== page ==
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Retired Sequoia teacher hits bricks to pitch book
Former Sequoia Elementary School teacher Tom Hoskins is shown here at book signing for When I Was a Kid at The Book Exchange in Manteca in August. - photo by James Burns


• WHAT: “When I Was a Kid,” authored by Tom Hoskins, a former Manteca Unified instructor

• PURCHASE IT: On for $9.01. Also available at The Book Exchange for $6.

A retired Manteca Unified School District teacher is learning that the life of a self-published author isn’t without its drama and mystery.

For six months, Tom Hoskins has peddled his book, “When I Was a Kid,” out of cardboard boxes in the trunk of his sports car without much success. 

His pursuit isn’t without passion – or gallons upon gallons of petroleum. He’s canvassed all of his old stomping grounds, visiting with bookstores and former colleagues from Davis to Stanford University, hoping to gain traction.

The 64-year-old whose sun-beaten skin belies a youthful spirit has hosted book signings, made cold calls and left messages with anyone who might be able to help him gain exposure or help share his message. Among those he’s waiting to hear back from: Oprah and the U.S. Secretary of Education Arne Duncan.

Hoskins isn’t holding his breath.

“It gets frustrating. I would like to get a movement going and it’s right on target with a thing that was in O Magazine,” Hoskins said. “If you could just help a kid – ‘Hey, I watched you wrestle or saw you play the guitar.’ People just need somebody to say hello. It’s something I think we need.”


“Part of the problem is that unless you’re a corporation,” he added, “no one pays much attention to you.”

“When I Was a Kid” addresses what Hoskins believes are the hot-button issues impacting the development of today’s youth: marriage, friendships, relationships and the influence of modern media. 

The former Sequoia Elementary School teacher compares his upbringing in the1950s and 1960s with those of the children today, pointing out the challenges and disparities, as well as the erosion of values and connectivity with the world.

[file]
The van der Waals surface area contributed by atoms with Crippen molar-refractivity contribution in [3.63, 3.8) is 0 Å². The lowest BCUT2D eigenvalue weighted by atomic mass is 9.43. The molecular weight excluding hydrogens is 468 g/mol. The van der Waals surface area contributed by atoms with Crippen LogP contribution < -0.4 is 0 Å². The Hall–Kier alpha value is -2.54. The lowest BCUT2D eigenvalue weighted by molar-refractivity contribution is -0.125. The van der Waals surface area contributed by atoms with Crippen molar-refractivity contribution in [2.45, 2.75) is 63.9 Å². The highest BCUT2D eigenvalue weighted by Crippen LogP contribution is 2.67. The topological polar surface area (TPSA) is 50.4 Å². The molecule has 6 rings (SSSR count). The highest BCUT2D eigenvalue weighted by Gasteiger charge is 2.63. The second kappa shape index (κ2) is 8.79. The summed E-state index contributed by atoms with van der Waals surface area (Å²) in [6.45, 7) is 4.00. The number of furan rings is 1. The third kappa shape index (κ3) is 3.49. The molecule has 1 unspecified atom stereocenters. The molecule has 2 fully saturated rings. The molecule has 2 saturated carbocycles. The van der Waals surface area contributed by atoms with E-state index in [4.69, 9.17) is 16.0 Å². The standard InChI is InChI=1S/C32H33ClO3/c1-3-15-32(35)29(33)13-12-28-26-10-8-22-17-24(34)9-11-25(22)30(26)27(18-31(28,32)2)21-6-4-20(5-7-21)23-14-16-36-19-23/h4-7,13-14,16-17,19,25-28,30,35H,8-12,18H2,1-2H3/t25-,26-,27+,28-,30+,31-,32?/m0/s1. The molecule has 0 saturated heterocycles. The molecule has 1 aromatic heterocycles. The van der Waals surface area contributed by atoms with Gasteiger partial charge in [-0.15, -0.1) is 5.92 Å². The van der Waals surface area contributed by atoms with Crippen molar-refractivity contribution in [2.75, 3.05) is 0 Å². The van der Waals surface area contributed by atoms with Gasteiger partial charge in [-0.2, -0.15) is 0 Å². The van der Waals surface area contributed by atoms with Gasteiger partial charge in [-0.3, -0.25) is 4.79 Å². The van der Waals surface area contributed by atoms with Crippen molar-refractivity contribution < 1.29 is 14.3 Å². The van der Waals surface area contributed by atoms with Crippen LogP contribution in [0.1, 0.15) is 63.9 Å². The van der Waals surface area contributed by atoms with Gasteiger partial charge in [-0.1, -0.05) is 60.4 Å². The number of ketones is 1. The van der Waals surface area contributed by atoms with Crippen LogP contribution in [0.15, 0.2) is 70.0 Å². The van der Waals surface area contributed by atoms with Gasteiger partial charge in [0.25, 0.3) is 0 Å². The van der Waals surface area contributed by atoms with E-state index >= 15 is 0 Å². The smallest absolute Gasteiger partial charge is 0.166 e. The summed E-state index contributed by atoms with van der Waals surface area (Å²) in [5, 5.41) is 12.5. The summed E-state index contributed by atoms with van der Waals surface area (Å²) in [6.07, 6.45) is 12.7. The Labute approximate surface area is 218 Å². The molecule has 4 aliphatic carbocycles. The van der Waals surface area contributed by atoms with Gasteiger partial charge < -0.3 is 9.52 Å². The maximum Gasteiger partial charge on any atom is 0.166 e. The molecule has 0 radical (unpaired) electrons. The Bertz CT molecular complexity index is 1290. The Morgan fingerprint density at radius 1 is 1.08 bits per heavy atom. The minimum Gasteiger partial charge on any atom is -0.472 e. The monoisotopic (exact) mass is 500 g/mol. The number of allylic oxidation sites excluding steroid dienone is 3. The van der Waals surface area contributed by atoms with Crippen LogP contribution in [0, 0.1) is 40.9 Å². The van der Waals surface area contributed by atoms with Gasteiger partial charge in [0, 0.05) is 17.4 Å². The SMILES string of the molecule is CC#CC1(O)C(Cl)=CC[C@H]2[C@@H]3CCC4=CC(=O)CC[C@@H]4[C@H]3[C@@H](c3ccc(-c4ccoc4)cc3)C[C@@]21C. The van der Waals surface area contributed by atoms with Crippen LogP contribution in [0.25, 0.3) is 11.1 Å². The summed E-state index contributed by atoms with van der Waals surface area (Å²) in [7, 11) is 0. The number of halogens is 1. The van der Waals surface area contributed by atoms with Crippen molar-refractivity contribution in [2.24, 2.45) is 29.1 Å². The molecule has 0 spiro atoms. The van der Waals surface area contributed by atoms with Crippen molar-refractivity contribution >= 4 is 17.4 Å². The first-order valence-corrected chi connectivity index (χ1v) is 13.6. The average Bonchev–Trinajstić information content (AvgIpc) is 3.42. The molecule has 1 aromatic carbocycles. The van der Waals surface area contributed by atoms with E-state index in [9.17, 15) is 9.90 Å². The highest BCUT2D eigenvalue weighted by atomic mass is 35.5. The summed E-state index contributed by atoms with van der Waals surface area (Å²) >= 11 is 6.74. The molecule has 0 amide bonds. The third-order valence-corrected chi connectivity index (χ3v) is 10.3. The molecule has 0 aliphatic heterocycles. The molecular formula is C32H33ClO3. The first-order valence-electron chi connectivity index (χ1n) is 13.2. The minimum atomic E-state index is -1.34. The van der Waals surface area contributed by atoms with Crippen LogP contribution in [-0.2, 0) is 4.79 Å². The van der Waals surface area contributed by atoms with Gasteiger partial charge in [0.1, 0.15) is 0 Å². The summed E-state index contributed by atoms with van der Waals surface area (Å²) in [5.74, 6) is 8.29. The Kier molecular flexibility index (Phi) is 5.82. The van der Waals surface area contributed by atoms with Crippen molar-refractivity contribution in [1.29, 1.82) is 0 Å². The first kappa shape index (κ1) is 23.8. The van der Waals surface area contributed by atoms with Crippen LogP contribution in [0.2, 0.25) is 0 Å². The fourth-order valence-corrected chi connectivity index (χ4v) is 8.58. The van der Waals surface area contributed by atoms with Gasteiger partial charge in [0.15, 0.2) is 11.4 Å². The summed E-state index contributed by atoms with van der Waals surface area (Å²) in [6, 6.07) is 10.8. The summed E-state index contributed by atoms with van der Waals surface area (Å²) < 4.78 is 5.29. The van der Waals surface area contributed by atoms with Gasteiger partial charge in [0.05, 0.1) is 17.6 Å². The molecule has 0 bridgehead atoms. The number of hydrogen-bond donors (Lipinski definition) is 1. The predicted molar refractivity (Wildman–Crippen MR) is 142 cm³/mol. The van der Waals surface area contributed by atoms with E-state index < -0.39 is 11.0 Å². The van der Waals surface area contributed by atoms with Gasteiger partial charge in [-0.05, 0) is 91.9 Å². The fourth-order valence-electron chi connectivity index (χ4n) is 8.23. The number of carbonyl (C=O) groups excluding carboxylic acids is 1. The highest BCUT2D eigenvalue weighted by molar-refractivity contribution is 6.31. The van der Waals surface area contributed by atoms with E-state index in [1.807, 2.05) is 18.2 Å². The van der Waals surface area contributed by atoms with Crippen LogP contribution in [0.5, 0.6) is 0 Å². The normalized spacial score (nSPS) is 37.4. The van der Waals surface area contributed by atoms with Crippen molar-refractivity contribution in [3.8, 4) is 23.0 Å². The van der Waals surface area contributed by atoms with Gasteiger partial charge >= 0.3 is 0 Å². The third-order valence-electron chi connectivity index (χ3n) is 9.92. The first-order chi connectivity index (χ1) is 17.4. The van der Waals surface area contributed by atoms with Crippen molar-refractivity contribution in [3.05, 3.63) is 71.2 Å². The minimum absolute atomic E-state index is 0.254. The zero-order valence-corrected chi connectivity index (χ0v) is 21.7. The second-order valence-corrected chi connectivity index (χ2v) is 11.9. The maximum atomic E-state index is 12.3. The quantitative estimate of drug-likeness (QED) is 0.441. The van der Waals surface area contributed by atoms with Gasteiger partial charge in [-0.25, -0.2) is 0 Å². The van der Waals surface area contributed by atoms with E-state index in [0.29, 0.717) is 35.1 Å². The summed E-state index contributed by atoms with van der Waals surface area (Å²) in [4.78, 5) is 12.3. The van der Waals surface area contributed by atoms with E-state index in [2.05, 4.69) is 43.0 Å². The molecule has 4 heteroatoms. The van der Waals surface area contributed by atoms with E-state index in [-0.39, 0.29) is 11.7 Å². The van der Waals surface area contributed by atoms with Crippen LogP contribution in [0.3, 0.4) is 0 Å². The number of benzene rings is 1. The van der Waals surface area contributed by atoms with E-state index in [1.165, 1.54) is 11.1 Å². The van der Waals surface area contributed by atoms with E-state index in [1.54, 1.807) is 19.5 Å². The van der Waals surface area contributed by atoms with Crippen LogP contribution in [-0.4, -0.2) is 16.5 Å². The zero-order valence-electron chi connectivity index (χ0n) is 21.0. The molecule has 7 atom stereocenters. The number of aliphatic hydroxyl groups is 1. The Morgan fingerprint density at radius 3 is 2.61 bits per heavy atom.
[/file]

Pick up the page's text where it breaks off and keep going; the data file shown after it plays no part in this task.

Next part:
“So many kids are from broken homes and grandma is raising them,” Hoskins said. “To me, those kids need somebody to help them along. They have frustrations I never had. I didn’t know what divorce was growing up.”

Though the 135-page book is built on his experiences and thoughts, Hoskins says it’s not a biography. 

Or a scientific study.

“This is not intended for a doctoral program in child rearing,” Hoskins said in August during a book signing at The Book Exchange. “It’s just practical ideas. These kids really don’t have it made.”

On Monday, Hoskins continued his exhausting Northern California book tour, dropping off a stack of remastered paperbacks at The Book Exchange. The new edition includes four additional pages of photos, tying together the book’s primary backdrops – Davis and Siskiyou County, where he now lives. He’s also reworked the front and back covers.

The new cover is a staged portrait of his grandchildren getting ready to enjoy a plate of chocolate chip cookies served by their doting 1950s mother, played by a friend from church. 

The shot, Hoskins says, hopes to recreate the innocence, simplicity and values of a bygone generation.

“It’s titled ‘The After-School Snack,’ ” Hoskins said. “When I was a child, I’d go home with a friend and we’d have cookies” with their mother “and talk about things. Today, there’s nobody home half the time.” 

Hoskins left Manteca on Monday, pointed toward Walnut Creek and eventually a meeting at Stanford, where he hopes a review of “When I Was a Kid” will make the pages of The Stanford Educator. 

To this point, his first foray into writing has been less about his book’s message or the movement as it has been about indoctrinating a rookie writer.

“Today you need a market plan and money,” Hoskins groveled, listing off the obstacles that have beset him the last six months. “What happened to the days when if you wrote a good book, people would buy it?”

It’s been a long road, to be sure, with many more miles to come. 

“It’s a long shot,” Hoskins conceded, “but it’s my dream.”